The main distinction in this provision from the existing Gaeltacht housing legislation is that grants have been made heretofore only for accommodation to be occupied by the family or members of the family of the applicant. This is a departure inasmuch as for the first time these people may avail of grants for the purpose of housing visitors to the Gaeltacht. My intention originally was to provide specifically for children going to learn the language in the Gaeltacht areas. When I visited many of these areas during last summer and the preceding summer I received numerous complaints from those organisations which provide money for bringing children to the Gaeltacht to improve their knowledge of Irish. The complaints were that they could have brought far more if they could have found suitable accommodation in the immediate vicinity of these areas.

That applied particularly to the Ranafast Gaeltacht in County Donegal. Anybody who has experience of this matter will agree that the best way for young children to learn Irish is to learn it in the houses of native speakers. For that reason this provision is made in the present Bill. Apart altogether from providing this very desirable increased accommodation it will also enable a little income to be made by those people in the Gaeltacht out of summer visitors.

In order that the additional accommodation may conform to present-day requirements, these grants will be subject to the condition that an adequate water supply and sewerage facilities must be installed, if not already available in the dwelling-house being extended. I am sure most Senators will agree with that provision as well. The maximum grant which will be made in respect of a special extension for the accommodation of visitors will be £80 but a loan up to £40 will be available in addition on certain conditions. Provision will be made under the regulations that the amount of any grant shall not exceed three-quarters of the estimated cost.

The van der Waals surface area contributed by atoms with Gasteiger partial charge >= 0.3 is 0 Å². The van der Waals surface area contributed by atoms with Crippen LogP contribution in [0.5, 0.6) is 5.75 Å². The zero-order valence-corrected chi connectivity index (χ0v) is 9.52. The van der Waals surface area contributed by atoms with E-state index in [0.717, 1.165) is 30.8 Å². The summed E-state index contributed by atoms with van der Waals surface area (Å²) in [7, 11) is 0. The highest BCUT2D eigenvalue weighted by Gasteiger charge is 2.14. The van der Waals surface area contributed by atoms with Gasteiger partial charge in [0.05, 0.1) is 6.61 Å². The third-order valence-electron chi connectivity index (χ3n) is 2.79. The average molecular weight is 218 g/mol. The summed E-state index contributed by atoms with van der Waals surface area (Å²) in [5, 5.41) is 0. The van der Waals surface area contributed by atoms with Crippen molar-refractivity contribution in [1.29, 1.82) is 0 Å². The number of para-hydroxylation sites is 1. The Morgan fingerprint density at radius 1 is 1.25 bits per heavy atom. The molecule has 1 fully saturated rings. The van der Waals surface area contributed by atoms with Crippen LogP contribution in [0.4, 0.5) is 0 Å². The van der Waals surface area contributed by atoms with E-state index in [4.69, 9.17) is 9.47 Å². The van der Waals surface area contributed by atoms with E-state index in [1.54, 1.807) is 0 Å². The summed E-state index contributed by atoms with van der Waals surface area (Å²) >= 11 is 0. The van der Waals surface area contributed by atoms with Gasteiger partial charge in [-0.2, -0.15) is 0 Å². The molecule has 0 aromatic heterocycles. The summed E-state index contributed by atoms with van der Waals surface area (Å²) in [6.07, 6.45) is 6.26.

Under the Housing (Gaeltacht) Act, 1929, a limit of £250,000 was placed on the aggregate amount of grants and loans to be made under the Act. It was found necessary from time to time to extend that limit and accordingly provision for larger aggregate amounts was made in amending Acts passed in 1931, 1934, 1939 and 1949. In the Housing (Gaeltacht) (Amendment) Act, 1949, the aggregate amount was fixed at £900,000 and that limit has now almost been reached. Under Section 4 of the Bill, I propose to repeal Section 2 of the Housing (Gaeltacht) (Amendment) Act, 1949, so as to obviate the need for further legislation solely to provide for funds, and to bring the Housing (Gaeltacht) Acts into line in this respect with the general Housing Acts.

Under Section 19 of the Housing (Amendment) Act, 1952, the maximum reconstruction grant of £80 authorised under the Housing (Amendment) Act, 1948, was increased to grants of £80, £100 and £120 according to certain conditions. Under Section 5 of the Bill, I propose to increase improving grants under the Housing (Gaeltacht) Acts in the same manner. An improving grant not exceeding £80 will be available in respect of a house containing, on completion of the work, three rooms, an improving grant not exceeding £100 in the case of a house containing four rooms and an improving grant not exceeding £120 in the case of a house containing five rooms.

The existing regulations provide that the amount of any improving grant may not exceed three-fourths of the estimated cost. These new grants will have effect in respect of applications sanctioned since 29th April, 1952, and in which the work had not begun before that date.

I am satisfied that the provisions of this Bill will operate to improve housing conditions in the Gaeltacht, and I recommend it accordingly to the Seanad.

Cuirim fáilte roimh an Bhille seo. Biseach nó feabhas ar bith a chuirtear ar tithe sa Ghaeltacht ba chóir go bhfuigheadh sé cuideadh fial fiúntach uainn. Tá mórán de na tithe sa Ghaeltacht tais agus mí-fholláin agus ina siocair tinnis agus aicíde do shean agus óg atá ina gcónaí iontu. Dúradh a lán sa Dáil ar an mBille seo agus níl mé a rá dadaidh anseo anois ach mo bheannacht a thabhairt dó.